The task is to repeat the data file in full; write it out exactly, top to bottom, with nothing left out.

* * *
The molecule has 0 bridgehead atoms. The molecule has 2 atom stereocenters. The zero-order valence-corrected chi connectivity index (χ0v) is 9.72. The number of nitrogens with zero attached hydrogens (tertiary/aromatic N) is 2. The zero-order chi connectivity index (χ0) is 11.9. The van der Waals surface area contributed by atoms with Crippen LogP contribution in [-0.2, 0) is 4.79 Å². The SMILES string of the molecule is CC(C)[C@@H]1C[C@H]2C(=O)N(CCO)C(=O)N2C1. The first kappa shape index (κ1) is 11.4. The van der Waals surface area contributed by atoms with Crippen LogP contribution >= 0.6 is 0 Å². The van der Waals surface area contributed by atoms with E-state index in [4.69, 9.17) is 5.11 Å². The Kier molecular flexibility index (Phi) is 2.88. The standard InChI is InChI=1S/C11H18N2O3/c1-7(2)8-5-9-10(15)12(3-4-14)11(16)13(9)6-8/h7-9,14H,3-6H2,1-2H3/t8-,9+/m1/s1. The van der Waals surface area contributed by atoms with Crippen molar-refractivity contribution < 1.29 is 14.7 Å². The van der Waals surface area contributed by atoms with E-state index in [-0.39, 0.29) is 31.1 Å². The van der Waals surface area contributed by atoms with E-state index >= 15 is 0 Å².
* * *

The molecule has 0 bridgehead atoms. The molecule has 2 atom stereocenters. The zero-order valence-corrected chi connectivity index (χ0v) is 9.72. The number of nitrogens with zero attached hydrogens (tertiary/aromatic N) is 2. The zero-order chi connectivity index (χ0) is 11.9. The van der Waals surface area contributed by atoms with Crippen LogP contribution in [-0.2, 0) is 4.79 Å². The SMILES string of the molecule is CC(C)[C@@H]1C[C@H]2C(=O)N(CCO)C(=O)N2C1. The first kappa shape index (κ1) is 11.4. The van der Waals surface area contributed by atoms with Crippen LogP contribution >= 0.6 is 0 Å². The van der Waals surface area contributed by atoms with E-state index in [4.69, 9.17) is 5.11 Å². The Kier molecular flexibility index (Phi) is 2.88. The standard InChI is InChI=1S/C11H18N2O3/c1-7(2)8-5-9-10(15)12(3-4-14)11(16)13(9)6-8/h7-9,14H,3-6H2,1-2H3/t8-,9+/m1/s1. The van der Waals surface area contributed by atoms with Crippen molar-refractivity contribution < 1.29 is 14.7 Å². The van der Waals surface area contributed by atoms with E-state index in [-0.39, 0.29) is 31.1 Å². The van der Waals surface area contributed by atoms with E-state index >= 15 is 0 Å².